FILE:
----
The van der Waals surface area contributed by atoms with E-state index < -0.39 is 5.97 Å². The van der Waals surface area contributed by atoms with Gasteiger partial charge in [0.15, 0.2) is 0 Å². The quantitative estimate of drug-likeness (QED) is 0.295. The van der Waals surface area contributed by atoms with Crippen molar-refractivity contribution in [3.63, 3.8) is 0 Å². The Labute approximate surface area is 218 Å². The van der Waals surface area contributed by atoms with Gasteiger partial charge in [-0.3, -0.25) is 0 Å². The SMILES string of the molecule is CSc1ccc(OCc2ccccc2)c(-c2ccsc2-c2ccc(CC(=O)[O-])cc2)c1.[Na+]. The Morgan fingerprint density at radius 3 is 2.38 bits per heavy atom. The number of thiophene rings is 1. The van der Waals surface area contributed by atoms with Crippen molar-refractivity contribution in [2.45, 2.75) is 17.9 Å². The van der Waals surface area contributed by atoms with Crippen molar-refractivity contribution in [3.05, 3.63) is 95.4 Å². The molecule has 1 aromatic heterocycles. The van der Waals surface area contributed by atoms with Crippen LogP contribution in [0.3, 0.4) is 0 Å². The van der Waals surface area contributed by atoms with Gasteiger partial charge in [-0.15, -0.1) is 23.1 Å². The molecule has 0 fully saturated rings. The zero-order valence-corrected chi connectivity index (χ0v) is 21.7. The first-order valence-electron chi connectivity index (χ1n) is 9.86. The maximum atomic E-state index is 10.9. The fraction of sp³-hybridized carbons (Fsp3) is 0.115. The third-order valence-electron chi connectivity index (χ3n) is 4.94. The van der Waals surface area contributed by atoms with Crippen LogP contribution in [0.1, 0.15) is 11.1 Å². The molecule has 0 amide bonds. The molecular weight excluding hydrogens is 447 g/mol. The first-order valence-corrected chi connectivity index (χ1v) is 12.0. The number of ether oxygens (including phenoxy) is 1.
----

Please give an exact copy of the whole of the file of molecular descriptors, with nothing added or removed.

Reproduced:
The van der Waals surface area contributed by atoms with E-state index < -0.39 is 5.97 Å². The van der Waals surface area contributed by atoms with Gasteiger partial charge in [0.15, 0.2) is 0 Å². The quantitative estimate of drug-likeness (QED) is 0.295. The van der Waals surface area contributed by atoms with Crippen molar-refractivity contribution in [3.63, 3.8) is 0 Å². The Labute approximate surface area is 218 Å². The van der Waals surface area contributed by atoms with Gasteiger partial charge in [-0.3, -0.25) is 0 Å². The SMILES string of the molecule is CSc1ccc(OCc2ccccc2)c(-c2ccsc2-c2ccc(CC(=O)[O-])cc2)c1.[Na+]. The Morgan fingerprint density at radius 3 is 2.38 bits per heavy atom. The number of thiophene rings is 1. The van der Waals surface area contributed by atoms with Crippen molar-refractivity contribution in [2.45, 2.75) is 17.9 Å². The van der Waals surface area contributed by atoms with Crippen molar-refractivity contribution in [3.05, 3.63) is 95.4 Å². The molecule has 1 aromatic heterocycles. The van der Waals surface area contributed by atoms with Crippen LogP contribution in [0.3, 0.4) is 0 Å². The van der Waals surface area contributed by atoms with Gasteiger partial charge in [-0.15, -0.1) is 23.1 Å². The molecule has 0 fully saturated rings. The zero-order valence-corrected chi connectivity index (χ0v) is 21.7. The first-order valence-electron chi connectivity index (χ1n) is 9.86. The maximum atomic E-state index is 10.9. The fraction of sp³-hybridized carbons (Fsp3) is 0.115. The third-order valence-electron chi connectivity index (χ3n) is 4.94. The van der Waals surface area contributed by atoms with Crippen LogP contribution in [0.1, 0.15) is 11.1 Å². The molecule has 0 amide bonds. The molecular weight excluding hydrogens is 447 g/mol. The first-order valence-corrected chi connectivity index (χ1v) is 12.0. The number of ether oxygens (including phenoxy) is 1.